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Court Affirms Filing of Section 851 Prior Felony Information

In United States v. Strong, No. 15-2992, the Court (Kearse, Lohier, and Droney) affirmed Strong’s conviction in a brief, per curiam opinion.  Strong was charged with conspiracy to possess with intent to distribute and to distribute cocaine base and heroin.  The government filed a 21 U.S.C. § 851 prior felony information that doubled the applicable mandatory minimum from 60 months to 120 months.  Strong did not object to the filing of the prior felony information.  He pleaded guilty to the conspiracy charge and admitted the fact of his prior state felony conviction. 

On appeal, Strong argued that the filing of the prior felony information violated 21 U.S.C. § 851 and the Constitution.  In support of the statutory challenge, Strong relied on the language of Section 851 that permits increased penalties when “the United States Attorney files an information with the court.” 21 U.S.C. § 851(a)(1) (emphasis added).  Signature by an Assistant U.S. Attorney, and not the U.S. Attorney for the Northern District of New York, Strong argued, rendered the information procedurally defective.  The Court rejected this novel argument, noting that, though an AUSA signed the prior felony information, it was, pursuant to the plain language of the statute, filed by the U.S. Attorney for the Northern District of New York.  With this holding, the Court joined at least two other Courts of Appeals to consider this issue and to conclude that U.S. Attorneys may properly delegate this type of signatory authority to AUSAs.  The Court likewise rejected Strong’s claim that filing of the prior felony information unconstitutionally contravened Department of Justice policy.  DOJ memoranda, the Court explained, constitute internal guidance and do not “confer any substantive rights upon defendants or impose a constitutional standard upon the courts.”  (Op. at 8).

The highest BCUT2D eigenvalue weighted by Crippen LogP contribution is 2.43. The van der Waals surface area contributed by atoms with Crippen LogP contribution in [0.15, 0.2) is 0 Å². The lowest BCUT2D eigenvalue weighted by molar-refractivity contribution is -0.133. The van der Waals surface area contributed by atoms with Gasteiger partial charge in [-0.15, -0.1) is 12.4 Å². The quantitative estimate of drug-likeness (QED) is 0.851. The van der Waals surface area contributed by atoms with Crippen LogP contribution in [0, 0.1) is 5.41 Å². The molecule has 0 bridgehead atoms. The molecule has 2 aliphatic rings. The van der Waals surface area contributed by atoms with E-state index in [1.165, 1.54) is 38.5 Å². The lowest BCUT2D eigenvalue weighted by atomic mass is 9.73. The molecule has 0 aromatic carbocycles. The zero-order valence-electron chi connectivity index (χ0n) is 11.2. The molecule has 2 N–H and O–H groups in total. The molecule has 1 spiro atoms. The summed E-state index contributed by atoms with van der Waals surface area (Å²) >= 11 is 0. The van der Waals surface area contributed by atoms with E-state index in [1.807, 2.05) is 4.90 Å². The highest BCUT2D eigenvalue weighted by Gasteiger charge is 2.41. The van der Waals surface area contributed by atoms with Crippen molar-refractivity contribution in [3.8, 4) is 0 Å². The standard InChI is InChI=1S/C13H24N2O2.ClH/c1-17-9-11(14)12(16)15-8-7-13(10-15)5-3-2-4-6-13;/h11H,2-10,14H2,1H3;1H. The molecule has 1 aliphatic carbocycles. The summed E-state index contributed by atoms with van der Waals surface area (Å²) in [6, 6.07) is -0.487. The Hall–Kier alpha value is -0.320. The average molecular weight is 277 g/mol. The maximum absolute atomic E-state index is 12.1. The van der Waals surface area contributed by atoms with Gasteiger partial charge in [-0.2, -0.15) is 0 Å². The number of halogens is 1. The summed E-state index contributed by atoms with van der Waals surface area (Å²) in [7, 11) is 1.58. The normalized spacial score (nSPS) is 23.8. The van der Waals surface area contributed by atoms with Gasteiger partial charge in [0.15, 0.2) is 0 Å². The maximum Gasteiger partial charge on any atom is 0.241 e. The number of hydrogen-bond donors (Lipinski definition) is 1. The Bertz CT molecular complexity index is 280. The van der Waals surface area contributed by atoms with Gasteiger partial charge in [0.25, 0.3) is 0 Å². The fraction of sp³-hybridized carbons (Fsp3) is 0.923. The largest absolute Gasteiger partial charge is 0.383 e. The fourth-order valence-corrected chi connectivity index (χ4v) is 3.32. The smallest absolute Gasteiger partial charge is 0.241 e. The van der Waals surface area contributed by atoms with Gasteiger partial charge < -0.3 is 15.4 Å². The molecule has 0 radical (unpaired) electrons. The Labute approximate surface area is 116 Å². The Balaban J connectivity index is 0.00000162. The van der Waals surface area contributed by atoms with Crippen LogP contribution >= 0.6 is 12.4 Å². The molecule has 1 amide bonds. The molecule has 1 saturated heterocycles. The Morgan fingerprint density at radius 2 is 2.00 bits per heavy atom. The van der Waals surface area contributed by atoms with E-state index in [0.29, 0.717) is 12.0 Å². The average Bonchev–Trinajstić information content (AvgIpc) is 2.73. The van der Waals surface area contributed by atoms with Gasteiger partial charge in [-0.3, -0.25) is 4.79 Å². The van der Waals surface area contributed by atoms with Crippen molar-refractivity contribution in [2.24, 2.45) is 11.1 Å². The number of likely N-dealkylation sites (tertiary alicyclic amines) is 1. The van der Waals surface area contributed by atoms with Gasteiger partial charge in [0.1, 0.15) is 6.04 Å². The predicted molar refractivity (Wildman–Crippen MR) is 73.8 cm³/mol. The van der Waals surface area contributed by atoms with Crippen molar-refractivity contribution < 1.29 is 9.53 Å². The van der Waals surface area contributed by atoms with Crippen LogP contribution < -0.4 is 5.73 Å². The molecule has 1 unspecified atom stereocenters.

There are some things that must be done by the United States Attorney herself.  For example, when the government seeks to appeal from an adverse interlocutory decision (such as a decision to suppress evidence), the United States Attorney must personally certify that “that the appeal is not taken for purpose of delay and that the evidence is a substantial proof of a fact material in the proceeding.” 18 U.S.C. § 3731.  However, this requirement of personal approval is rare.  In Strong, the Second Circuit declined to impose such a requirement on the filing of a prior felony information.

-By Susan Millenky and Harry Sandick